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: Leone in High Definition/Plasma  ( 5463 )
General Sibley
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« : August 22, 2005, 01:31:10 PM »

Finally broke down and got a plasma to get ready for FOOTBALL SEASON!!!!!!

I'm telling you, these things will turn you into a total television zombie.  Was a beautiful weekend weather wise and I was just glued to this thing in a trance, the picture is amazing.  Watched some of GBU and OUATITW, and although it looks beautiful it's filmed in what I believe is 2:35-1, which leaves it letterboxed even on a 16:9 screen.  Was really bumming out, thought it would fill the screen.  You can stretch it out with zoom functions but then you lose detailing and it gets grainier.  Am I missing something here?  I've got the DVD player set at 16:9 so I know that's not the problem.

btw - also saw Sin City, this DVD offers enhanced widescreen and it fills the 16:9 screen.   Loved this movie, some of the most original film I've seen in ages - liked this MUCH better than Kill Bill.  Are all the studios going to reissue DVD's in enhanced widescreen to meet the demand for 16:9 screens now?  Another gold mine.

« : August 24, 2005, 12:52:55 PM General Sibley »

And what if your hand should shake a little?  And that Gringo so fast on the draw.
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« #1 : August 22, 2005, 02:27:59 PM »

.2:35 is my favourite ratio. I love the black bars on top and bottom, for a Western it adds such a large grandeur to the screen, of course your never going to replicate what you will see in the cinema. I must admit to enjoying talking about aspect ratios, the magic of Academy ratio (1.33:1) and more uncommon rations (1.19:1 and 2.2.40) to name a few.

General, even if a TV is in widescreen, letterboxed/Anamorphic  2:35  DVD's will have black bars on top and bottom. Sin City was presented in 1.85:1 which roughly matches the ratio of a TV  (which is more accuratly 1.75:1 which is what in the UK all television adverts must be presented as.) There will be no black bars on top or bottom of the screen (unless the 1.85:1 image is presented non-anamorphic/letterboxed and then you may have to zoom in the DVD at the risk of marginal cropping.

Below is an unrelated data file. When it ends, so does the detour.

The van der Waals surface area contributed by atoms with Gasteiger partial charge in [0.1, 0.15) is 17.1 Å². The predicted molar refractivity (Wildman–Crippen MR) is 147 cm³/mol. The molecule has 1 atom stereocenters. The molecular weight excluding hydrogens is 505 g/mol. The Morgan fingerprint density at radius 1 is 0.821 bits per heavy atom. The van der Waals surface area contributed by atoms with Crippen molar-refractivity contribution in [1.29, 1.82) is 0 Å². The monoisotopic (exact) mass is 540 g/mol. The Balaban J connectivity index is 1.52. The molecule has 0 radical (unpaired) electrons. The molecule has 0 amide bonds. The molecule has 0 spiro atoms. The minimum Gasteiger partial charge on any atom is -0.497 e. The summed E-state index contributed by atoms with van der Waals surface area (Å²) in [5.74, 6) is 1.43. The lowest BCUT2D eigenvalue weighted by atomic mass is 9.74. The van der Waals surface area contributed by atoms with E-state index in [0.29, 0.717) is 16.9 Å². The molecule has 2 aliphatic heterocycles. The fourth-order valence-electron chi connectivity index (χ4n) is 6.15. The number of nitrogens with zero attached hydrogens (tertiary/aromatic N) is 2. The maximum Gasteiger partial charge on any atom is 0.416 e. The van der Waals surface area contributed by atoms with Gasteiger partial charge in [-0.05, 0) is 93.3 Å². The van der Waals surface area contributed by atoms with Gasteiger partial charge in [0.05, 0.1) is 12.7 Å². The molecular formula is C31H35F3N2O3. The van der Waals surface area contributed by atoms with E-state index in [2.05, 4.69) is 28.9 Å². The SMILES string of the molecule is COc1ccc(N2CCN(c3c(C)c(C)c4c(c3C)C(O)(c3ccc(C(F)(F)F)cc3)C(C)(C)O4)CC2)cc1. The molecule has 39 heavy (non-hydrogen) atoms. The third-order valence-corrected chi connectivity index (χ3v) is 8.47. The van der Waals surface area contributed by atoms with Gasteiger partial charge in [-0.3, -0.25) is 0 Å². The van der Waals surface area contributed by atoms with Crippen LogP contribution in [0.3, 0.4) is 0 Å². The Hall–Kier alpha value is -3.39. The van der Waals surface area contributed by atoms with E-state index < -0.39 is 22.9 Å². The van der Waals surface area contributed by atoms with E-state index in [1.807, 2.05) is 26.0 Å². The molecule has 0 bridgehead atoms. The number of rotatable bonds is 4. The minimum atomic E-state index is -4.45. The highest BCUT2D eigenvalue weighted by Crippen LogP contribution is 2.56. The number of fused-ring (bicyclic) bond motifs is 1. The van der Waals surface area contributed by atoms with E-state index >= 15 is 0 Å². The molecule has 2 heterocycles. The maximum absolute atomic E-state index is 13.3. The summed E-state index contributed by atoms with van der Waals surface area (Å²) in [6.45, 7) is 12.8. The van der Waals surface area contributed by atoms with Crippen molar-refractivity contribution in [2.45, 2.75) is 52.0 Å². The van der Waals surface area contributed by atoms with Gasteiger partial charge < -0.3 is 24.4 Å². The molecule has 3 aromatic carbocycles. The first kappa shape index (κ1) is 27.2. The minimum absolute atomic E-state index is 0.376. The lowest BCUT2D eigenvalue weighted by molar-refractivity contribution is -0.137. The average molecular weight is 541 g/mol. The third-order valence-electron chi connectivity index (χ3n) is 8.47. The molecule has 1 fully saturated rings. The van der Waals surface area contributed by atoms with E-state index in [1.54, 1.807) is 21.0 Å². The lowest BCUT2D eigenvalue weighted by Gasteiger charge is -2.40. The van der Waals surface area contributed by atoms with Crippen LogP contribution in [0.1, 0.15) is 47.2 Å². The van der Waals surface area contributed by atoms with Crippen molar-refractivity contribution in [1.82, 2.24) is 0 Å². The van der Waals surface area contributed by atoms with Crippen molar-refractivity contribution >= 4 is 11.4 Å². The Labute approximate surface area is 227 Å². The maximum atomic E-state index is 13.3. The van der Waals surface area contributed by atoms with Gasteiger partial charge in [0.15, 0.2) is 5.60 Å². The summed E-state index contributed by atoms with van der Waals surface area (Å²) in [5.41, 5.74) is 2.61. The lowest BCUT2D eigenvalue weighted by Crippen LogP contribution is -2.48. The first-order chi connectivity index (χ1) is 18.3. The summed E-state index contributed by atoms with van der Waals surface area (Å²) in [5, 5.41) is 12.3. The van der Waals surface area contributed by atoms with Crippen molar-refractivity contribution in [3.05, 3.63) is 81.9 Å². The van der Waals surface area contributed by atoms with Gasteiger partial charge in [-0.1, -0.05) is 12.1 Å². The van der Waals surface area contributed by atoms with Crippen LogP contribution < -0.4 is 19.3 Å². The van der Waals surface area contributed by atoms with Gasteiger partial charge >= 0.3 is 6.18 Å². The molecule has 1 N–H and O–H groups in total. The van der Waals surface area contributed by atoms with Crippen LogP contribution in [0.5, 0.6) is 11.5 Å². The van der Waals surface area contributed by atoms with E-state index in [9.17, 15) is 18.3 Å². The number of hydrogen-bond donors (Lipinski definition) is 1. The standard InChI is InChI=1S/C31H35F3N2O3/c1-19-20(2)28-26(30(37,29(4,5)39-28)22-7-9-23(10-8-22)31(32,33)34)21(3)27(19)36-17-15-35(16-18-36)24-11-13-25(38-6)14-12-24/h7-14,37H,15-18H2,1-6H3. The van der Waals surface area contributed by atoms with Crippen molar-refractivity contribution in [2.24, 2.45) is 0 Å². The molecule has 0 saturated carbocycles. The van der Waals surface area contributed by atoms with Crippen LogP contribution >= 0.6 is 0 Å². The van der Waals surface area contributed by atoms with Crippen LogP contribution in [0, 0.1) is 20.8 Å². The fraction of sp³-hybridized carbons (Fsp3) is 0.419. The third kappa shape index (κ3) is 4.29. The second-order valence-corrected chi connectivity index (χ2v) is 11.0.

I work around aspect ratios and HD all day, and to help make it clearer I will post a description of the ratios which the editing suite have released.

HD is sadly not being broadcast in any format in the UK and I welcome its introduction, having seen it in action in the US and worked with it during editing. One day (if the HD DVD format will take off, which is will no doubt will) the Leone films will be presented in HD/Blueray (as it is Sony who owns the dollar trilogy) instead of the DVD downgrades that we have. However I am still a high proponent of film, I shoot HD but I would rather work with the admitedly more complicated but certainly much more asthetically pleasing celuloid.

« : August 22, 2005, 02:29:59 PM Leone Admirer »

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« #2 : August 22, 2005, 02:39:23 PM »

My dad won one at the office recently and the actual screen is obviously meant for widescreen but if you choose to fill the entire thing it gets grainy. But it's cool.

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« #3 : August 22, 2005, 03:08:11 PM »

.2:35 is my favourite ratio. I love the black bars on top and bottom, for a Western it adds such a large grandeur to the screen, of course your never going to replicate what you will see in the cinema. I must admit to enjoying talking about aspect ratios, the magic of Academy ratio (1.33:1) and more uncommon rations (1.19:1 and 2.2.40) to name a few.

General, even if a TV is in widescreen, letterboxed/Anamorphic  2:35  DVD's will have black bars on top and bottom. Sin City was presented in 1.85:1 which roughly matches the ratio of a TV  (which is more accuratly 1.75:1 which is what in the UK all television adverts must be presented as.) There will be no black bars on top or bottom of the screen (unless the 1.85:1 image is presented non-anamorphic/letterboxed and then you may have to zoom in the DVD at the risk of marginal cropping.

I work around aspect ratios and HD all day, and to help make it clearer I will post a description of the ratios which the editing suite have released.